Another mega retailer has been brought down by rapid man-made economic climate change, and I couldn’t be happier.
Well, okay, that’s an exaggeration, I could be happier.
I feel bad for the numerous employees of that will be without jobs. I feel very bad about that, actually. It’s really difficult weather for job hunting.
The landscape is over-hunted; the oceans are overfished, and the movie set-style economy that had the whole country overspending and overborrowing has collapsed.
Jobs have migrated to other shores, with better resources and friendlier climates. Jobs are small and nimble things, mammalian when compared to the dinosaur size mega-corporations that eat too much and share too little.
The jobs left not because we asked too much of employers, like most conservatives will argue, but because we didn’t ask enough.
We let the mega fauna eat all the resources, while we retreated into fantasies of instant fame and fortune.
Just like a movie set, for most of the nineties and the oughts the country looked decked out, well-lit, and solid, but it was a facade.
We were living on a movie set--all of us--while large scale conglomerates became larger and greedier, outgrowing the avarice of any individual. And that’s the problem. We’re still trying to blame people like Rupert Murdoch, and Dick Cheney, and George W. Bush, when these are just bit players in a much larger drama.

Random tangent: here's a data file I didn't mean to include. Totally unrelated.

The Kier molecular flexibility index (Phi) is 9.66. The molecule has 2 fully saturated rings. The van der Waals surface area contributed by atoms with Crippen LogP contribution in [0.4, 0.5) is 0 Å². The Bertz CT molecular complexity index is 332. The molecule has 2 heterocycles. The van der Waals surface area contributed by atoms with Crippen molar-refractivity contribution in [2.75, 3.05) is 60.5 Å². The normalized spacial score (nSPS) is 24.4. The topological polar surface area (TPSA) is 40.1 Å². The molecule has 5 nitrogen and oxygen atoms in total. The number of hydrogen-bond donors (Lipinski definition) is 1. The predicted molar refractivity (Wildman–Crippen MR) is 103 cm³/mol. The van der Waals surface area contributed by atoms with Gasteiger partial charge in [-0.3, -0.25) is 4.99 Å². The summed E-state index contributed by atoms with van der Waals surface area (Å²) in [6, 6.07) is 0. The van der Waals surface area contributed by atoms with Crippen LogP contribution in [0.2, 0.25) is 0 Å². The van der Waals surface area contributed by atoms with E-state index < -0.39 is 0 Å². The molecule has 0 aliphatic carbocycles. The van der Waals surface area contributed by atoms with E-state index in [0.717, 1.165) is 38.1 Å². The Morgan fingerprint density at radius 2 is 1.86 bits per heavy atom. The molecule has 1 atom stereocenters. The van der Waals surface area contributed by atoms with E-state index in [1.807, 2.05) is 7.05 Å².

And that drama is very, very old.
It’s the story of the accumulation of advantages. For a while competition is fierce, the playing field almost level. And then someone or something, usually propelled by chance, comes out ahead, and that lead produces greater advantages, and more wins, and greater losses for everyone else.
Pretty soon, the game isn’t a game anymore: it’s a rout. And the winners get greedier and greedier, and the losers have two choices: lose touch with reality and retreat into fantasy, or lose touch with civility and overturn the system.
It’s clear which way the United States is going: hello American Idol, goodbye American Dream.
In ecology there is a word for systems that have exhausted themselves: it’s called a tipping point.
On the other side is an irreversible slide into entropy.
A pretty glum picture I know, but I paint it in order to explain my glee that Borders has passed into extinction.
Mega bookstores are no different than any other mega-corporation. Just because they peddle books doesn’t mean they’re not in it for the money. Maybe if Borders is gone, Barnes & Noble will be next.
And if that happens, then in the compost that gathers afterwards, perhaps small independent sellers will shoot up out of the waste.
Perhaps in the death of these large booksellers, smaller and more nimble sellers will flourish, and bookstores will become various and beautiful again, rather than bloated and flat.